Thoroughly Thursday - the "Be Cool" Edition


Welcome back to Thoroughly Thursday, the "Be Cool" edition.

When I was a kid, being cool was synonymous with being popular or sexy (Fonzie always had a way with the ladies). Now, I take being cool as a certain kind of comfort in one's surroundings coupled with a person's self-possession and confidence (like Justin Trudeau or every character ever played by Idris Elba or Judi Dench). 

What I'm Reading - Maybe I'll Have Another Drink While Sleuthing
When it comes writers that people think are cool, it gets a little thick with possibilities. Obviously, you can't say "cool" without thinking of the Beats (Kerouac, Ginsberg, Burroughs, Kinsey, Watts, etc.). However, I've been re-reading the novel "The Thin Man" by Dashiell Hammett (later made into a movie with William Powell and Myrna Loy). The characters of Nick and Nora Charles always struck me as a certain epitome of cool. Nick, a former private detective, and his socialite wife Nora trade witty banter, host parties and, yes, solve crimes during their Christmas vacation

WARNING: You will be tempted to drink lots of martinis while reading. Most of the short scenes include characters making, drinking, refilling and re-refilling their drinks over a handful of conversations. It's one of the few books where "let's have a drink before breakfast" is said without a nod to AA. Let alone solve a murder, I'm not really sure how they actually continue standing upright

What I'm Watching - Will Stop Playing Trumpet for Cocaine
What happens when the world thinks you’re past your prime, an icon that is both revered and pitied at the same time? Worse yet, you’re not entirely sure they are wrong. In the late 1970’s, Miles Davis did go through a fallow period: addicted, burned-out, hounded by creditors and fans alike, isolated and searching for the next inspiration. Donald Cheadle uses this period as a backdrop for his film “Miles Ahead”. Cheadle’s impression of Davis feels spot-on throughout, with both his cocky assuredness and crippling self-doubt. Emayatzy Corinealdi, who plays Ruby, is both gorgeous and carries the emotional heart of the film.  However, the general (largely apocryphal) plot which centers around a stolen session tape that Davis is determined to recover feels often ridiculous and over-wrought. At a certain point, I felt I understood why Davis may want to recover it, but entirely confused why anyone would be willing to die in a firefight over it.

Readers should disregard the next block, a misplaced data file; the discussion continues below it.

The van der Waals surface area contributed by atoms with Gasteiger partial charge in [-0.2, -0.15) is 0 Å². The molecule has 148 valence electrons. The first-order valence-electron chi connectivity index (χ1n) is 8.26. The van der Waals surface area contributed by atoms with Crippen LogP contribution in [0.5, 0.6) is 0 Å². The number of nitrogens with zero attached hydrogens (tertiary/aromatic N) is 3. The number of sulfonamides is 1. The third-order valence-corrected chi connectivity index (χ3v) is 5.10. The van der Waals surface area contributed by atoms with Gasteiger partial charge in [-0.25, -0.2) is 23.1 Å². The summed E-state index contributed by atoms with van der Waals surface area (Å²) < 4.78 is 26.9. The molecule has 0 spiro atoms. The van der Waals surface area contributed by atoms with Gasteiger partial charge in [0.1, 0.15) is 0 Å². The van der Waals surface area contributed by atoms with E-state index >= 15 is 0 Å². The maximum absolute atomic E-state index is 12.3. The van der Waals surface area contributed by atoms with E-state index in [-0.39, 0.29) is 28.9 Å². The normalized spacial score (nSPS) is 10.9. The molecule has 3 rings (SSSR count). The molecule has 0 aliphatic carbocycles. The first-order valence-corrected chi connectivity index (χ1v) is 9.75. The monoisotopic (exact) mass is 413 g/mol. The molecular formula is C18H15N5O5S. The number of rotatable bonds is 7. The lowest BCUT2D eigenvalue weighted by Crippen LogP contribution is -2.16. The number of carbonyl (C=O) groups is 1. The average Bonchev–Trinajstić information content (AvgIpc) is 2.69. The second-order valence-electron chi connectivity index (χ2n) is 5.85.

What I'm Listening to - Pop Art's Trinity of Cool
Though rock and roll has always worked to define "cool" in popular culture, the Velvet Underground were in a class by themselves. Dark and morose during the Summer of Love, The Velvets never had a large following, but Brian Eno once said that everyone who bought the Velvets' first record started a band. I'm actually a big fan of V.U. bandmates Lou Reed and John Cale's album "Songs for Drella" a musical biopic about icon and Velvet's producer, Andy Warhol.

What I'm Thinking About -  Whitmanesque is a word, right?
“Let your soul stand cool and composed before a million universes."

- Walt Whitman (2016). “Song of Myself: With a Complete Commentary”, p.172, University of Iowa Press

All the best, and remember, tomorrow is Friday. :)

Scott Moe

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P.P.S. If you're interested in catching my panel for USC Alumni's Entrepreneur’s Journey: Hire or Fire? Building a High-Performance Team event on January 30th you can you can register here